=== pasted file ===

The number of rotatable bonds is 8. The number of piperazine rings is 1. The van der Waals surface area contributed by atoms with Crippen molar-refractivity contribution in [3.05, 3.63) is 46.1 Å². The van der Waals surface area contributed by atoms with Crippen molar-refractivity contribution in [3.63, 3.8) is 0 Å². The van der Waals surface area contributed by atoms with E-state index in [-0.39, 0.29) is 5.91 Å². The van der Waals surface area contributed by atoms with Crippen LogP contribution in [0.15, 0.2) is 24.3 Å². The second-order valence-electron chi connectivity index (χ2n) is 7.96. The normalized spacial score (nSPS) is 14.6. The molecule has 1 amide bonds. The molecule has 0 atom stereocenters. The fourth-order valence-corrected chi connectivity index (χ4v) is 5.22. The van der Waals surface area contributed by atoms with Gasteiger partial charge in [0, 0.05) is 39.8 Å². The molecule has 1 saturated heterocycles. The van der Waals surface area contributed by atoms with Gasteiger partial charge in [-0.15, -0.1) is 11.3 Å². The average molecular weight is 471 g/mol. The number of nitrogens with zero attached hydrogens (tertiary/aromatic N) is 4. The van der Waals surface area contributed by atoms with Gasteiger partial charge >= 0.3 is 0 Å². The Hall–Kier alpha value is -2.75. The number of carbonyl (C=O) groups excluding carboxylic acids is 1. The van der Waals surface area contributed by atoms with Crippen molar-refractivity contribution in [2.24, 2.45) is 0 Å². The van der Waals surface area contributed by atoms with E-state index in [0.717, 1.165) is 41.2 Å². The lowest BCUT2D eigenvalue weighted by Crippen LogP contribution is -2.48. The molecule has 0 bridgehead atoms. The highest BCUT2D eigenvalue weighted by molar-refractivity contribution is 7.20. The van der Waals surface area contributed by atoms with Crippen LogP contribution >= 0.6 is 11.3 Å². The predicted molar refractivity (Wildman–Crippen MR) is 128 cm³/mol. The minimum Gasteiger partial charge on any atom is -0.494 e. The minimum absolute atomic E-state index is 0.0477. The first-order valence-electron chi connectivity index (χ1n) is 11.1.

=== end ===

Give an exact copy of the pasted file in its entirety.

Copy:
The number of rotatable bonds is 8. The number of piperazine rings is 1. The van der Waals surface area contributed by atoms with Crippen molar-refractivity contribution in [3.05, 3.63) is 46.1 Å². The van der Waals surface area contributed by atoms with Crippen molar-refractivity contribution in [3.63, 3.8) is 0 Å². The van der Waals surface area contributed by atoms with E-state index in [-0.39, 0.29) is 5.91 Å². The van der Waals surface area contributed by atoms with Crippen LogP contribution in [0.15, 0.2) is 24.3 Å². The second-order valence-electron chi connectivity index (χ2n) is 7.96. The normalized spacial score (nSPS) is 14.6. The molecule has 1 amide bonds. The molecule has 0 atom stereocenters. The fourth-order valence-corrected chi connectivity index (χ4v) is 5.22. The van der Waals surface area contributed by atoms with Gasteiger partial charge in [0, 0.05) is 39.8 Å². The molecule has 1 saturated heterocycles. The van der Waals surface area contributed by atoms with Gasteiger partial charge in [-0.15, -0.1) is 11.3 Å². The average molecular weight is 471 g/mol. The number of nitrogens with zero attached hydrogens (tertiary/aromatic N) is 4. The van der Waals surface area contributed by atoms with Gasteiger partial charge >= 0.3 is 0 Å². The Hall–Kier alpha value is -2.75. The number of carbonyl (C=O) groups excluding carboxylic acids is 1. The van der Waals surface area contributed by atoms with Crippen molar-refractivity contribution in [2.24, 2.45) is 0 Å². The van der Waals surface area contributed by atoms with E-state index in [0.717, 1.165) is 41.2 Å². The lowest BCUT2D eigenvalue weighted by Crippen LogP contribution is -2.48. The molecule has 0 bridgehead atoms. The highest BCUT2D eigenvalue weighted by molar-refractivity contribution is 7.20. The van der Waals surface area contributed by atoms with Crippen LogP contribution >= 0.6 is 11.3 Å². The predicted molar refractivity (Wildman–Crippen MR) is 128 cm³/mol. The minimum Gasteiger partial charge on any atom is -0.494 e. The minimum absolute atomic E-state index is 0.0477. The first-order valence-electron chi connectivity index (χ1n) is 11.1.